CALABASAS, Calif. (NewsNation Now) — It’s been one year since NBA legend Kobe Bryant, his 13-year-old daughter Gianna and seven others died in a fiery crash after their helicopter plunged into a Southern California hillside.
On Jan. 26, 2020, the group of nine was traveling to a youth basketball tournament when their helicopter plunged into a steep hillside in the dense morning fog just outside of Los Angeles, prompting an outpouring of shock and grief from around the world.
Aboard the plane was: Bryant, 41, his 13-year-old daughter Gianna; John Altobelli, 56, his wife Keri Altobelli, 46, their daughter and teammate of Gianna’s Alyssa Altobelli, 14; Christina Mauser, 38; Sarah Chester, 45, her daughter and teammate of Gianna’s Payton Chester, 13; and pilot Ara Zobayan, 50.
The helicopter took off at around 9 a.m. at John Wayne Airport in Orange County. The crash was called in after 9:45 a.m. after reports of smoke in the Calabasas hillside outside of Los Angeles.
In the hours following the crash, stunned fans gathered at makeshift memorials near the crash site and the Staples Center, to honor the five-time NBA champion and Lakers legend.
Mourners wore Lakers jerseys as they dropped off basketballs, purple and gold flowers and balloons at makeshift memorials around the Staples Center. Murals appeared throughout Los Angeles and the world honoring the crash victims. In New York City, the Empire State building was lit up in purple and gold to honor the Lakers legend.
A formal memorial was held for Bryant and the rest of the crash victims a month later at the Staples Center. Speakers include Shaquille O’Neal, Michael Jordan and Vanessa Bryant with performances by Beyoncé and Alicia Keys.
Bryant was born in Philadelphia. He was drafted right out of high school by the Charlotte Hornets but was quickly traded to the Lakers. Widely considered one of the greatest NBA players of all time. Bryant played his entire 20-year career with the Lakers. He won five NBA Championships, famously winning three championships in a row alongside O’Neal.
He was the Lakers all-time leading scorer and two-time Olympic goal medalist. Bryant made the NBA All-Star team 18 times and received the MVP award four times before his retirement in 2016. Bryant is the only player in NBA history to have two jersey numbers retired from the same team. Bryant changed numbers from eight to 24, halfway through his career.
Bryant coined himself the “Black Mamba” and became known for his hardworking mindset – the Mamba mentality.
Bryant lived in Orange County, just south of Los Angeles, and regularly traveled by helicopter to avoid the city’s infamous traffic. He traveled to practices and games by helicopter before his playing career ended. He continued to use them after retirement as he attended to his new ventures, which included a burgeoning entertainment company that produced an Academy Award-winning animated short film.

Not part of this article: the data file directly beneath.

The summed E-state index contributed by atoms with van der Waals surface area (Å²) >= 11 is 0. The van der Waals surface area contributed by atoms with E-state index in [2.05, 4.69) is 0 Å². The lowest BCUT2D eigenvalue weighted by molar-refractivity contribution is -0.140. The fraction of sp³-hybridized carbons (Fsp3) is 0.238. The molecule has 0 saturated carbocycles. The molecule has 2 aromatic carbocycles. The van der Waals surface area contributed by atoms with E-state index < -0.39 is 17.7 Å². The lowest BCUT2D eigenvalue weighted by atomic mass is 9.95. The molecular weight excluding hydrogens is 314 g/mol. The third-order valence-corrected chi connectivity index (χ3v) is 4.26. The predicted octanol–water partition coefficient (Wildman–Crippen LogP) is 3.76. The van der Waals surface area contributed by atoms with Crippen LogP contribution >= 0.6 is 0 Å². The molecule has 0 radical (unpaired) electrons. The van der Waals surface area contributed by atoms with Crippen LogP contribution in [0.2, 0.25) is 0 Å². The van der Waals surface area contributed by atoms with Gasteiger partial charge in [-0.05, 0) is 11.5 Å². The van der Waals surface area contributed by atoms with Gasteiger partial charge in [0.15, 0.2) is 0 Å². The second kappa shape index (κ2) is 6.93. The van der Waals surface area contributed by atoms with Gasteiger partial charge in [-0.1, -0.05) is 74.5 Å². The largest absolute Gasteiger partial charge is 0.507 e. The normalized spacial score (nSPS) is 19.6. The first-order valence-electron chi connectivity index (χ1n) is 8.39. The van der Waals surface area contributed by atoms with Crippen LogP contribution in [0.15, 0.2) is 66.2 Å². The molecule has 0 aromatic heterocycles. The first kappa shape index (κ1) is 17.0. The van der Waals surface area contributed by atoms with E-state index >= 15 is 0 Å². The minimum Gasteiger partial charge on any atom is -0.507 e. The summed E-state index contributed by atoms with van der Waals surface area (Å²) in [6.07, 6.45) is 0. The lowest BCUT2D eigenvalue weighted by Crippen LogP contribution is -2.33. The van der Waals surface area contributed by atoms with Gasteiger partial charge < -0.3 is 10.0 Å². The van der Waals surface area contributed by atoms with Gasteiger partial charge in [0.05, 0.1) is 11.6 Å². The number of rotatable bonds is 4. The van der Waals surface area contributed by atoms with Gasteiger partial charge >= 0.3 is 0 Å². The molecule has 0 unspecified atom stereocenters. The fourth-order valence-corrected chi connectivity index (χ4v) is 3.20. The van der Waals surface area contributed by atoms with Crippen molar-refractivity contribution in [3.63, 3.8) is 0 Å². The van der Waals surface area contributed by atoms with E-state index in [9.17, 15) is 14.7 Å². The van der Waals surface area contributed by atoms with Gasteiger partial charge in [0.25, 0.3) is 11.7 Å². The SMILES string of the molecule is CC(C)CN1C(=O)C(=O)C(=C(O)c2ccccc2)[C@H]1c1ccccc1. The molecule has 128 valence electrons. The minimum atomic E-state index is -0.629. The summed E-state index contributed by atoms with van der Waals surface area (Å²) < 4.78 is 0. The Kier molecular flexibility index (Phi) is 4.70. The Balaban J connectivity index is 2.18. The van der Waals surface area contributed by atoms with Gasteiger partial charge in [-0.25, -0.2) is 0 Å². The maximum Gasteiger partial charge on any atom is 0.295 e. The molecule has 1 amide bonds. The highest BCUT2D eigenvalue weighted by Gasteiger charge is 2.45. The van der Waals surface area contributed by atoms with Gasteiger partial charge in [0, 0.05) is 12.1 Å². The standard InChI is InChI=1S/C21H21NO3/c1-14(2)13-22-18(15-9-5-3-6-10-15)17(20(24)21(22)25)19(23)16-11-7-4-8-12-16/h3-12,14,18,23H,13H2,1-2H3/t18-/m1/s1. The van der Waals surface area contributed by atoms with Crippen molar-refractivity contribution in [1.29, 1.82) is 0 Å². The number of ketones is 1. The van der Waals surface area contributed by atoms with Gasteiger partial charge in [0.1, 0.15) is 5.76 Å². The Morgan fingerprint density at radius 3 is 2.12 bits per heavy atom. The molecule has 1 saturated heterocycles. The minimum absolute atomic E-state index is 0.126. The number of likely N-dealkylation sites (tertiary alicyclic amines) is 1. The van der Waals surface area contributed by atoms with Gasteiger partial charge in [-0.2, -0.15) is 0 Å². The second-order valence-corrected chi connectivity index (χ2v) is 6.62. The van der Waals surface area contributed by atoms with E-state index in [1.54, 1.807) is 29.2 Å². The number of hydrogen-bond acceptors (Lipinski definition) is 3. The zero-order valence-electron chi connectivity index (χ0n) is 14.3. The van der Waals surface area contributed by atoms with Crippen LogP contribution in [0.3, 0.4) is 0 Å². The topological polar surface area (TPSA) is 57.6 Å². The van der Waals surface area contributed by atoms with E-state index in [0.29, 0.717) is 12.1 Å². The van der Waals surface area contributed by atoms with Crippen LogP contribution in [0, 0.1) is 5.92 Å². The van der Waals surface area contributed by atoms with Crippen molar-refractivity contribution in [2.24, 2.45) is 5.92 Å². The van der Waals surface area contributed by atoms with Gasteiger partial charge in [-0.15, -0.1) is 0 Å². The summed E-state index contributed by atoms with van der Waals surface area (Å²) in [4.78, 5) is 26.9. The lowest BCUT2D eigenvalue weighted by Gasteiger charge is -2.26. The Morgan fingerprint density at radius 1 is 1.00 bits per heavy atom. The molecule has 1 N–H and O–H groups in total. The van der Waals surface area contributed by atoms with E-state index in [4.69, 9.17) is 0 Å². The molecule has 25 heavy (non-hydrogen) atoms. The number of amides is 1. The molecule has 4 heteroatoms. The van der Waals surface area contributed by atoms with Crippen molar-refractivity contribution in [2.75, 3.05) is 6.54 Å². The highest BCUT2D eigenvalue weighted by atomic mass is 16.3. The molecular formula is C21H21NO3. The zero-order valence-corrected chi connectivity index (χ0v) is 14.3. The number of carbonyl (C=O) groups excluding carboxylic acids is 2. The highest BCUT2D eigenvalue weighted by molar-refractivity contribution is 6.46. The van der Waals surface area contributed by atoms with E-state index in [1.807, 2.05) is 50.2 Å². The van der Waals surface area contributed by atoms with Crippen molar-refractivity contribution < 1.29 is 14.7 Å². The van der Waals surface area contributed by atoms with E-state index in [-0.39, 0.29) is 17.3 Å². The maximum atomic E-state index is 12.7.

Bryant had been a vocal booster of women’s sports since his retirement, coaching and mentoring basketball players around the world while also backing women’s soccer and other endeavors. Before his death, Bryant had helped coach Gianna’s eighth grade club team at his Mamba Sports Academy.
Bryant married Vanessa Bryant in 2001. The pair had four daughters: Natalia, Gianna, Bianka and Capri.
There were periods of separation between the pair. In 2003, Bryant was arrested in connection with a Colorado sexual assault after a hotel worker accused him of rape. Bryant denied assaulting the worker but admitted to having consensual sex with her. The case was dropped when the woman refused to testify against Bryant.
Gianna, better known as Gigi, had a promising youth basketball career and a competitive pugnaciousness that reminded everybody of her dad. Coined the “Mambacita”, Gigi was expected to continue her father’s basketball legacy.
“I try to watch as much film as I can,” Gigi said in an interview with NewsNation affiliate KLAS in 2019, when she and her dad attended the Las Vegas Aces’ WNBA opener. “More information, more inspiration.”
Since the crash, new laws have been passed including one that makes it a crime for first responders to take unauthorized photos of deceased people at the scene of an accident or crime.
Eight Los Angeles County deputies were accused of taking or sharing graphic photos of the scene, Sheriff Alex Villanueva said, adding that he had ordered the images deleted. He said the department has a policy against taking and sharing crime scene photos, but it did not apply to accident scenes.
Vanessa Bryant filed a lawsuit in September against the Los Angeles County sheriff. She alleges the sheriff’s actions constituted a “cover-up” of the misconduct. The suit claims the photos could still exist.
Separately, Vanessa Bryant has also filed a lawsuit alleging the helicopter’s pilot, Ara Zobayan, was careless and negligent to fly in the fog and should have aborted the flight.
The brother of the pilot has said in a court filing that Bryant knew the risks of helicopter flying and his survivors aren’t entitled to damages from the pilot’s estate, while the helicopter company, Island Express, said it is not responsible for damages, calling the crash, among other things, “an act of God” and “an unavoidable accident” that was beyond its control.
The board said in June the pilot likely became disoriented in the fog.
The crash’s cause is still under investigation by the National Transportation Safety Board. The NTSB said last week it would hold a hearing on Feb. 9 to determine the probable cause of the Jan. 2020 crash.
The Associated Press contributed to this report.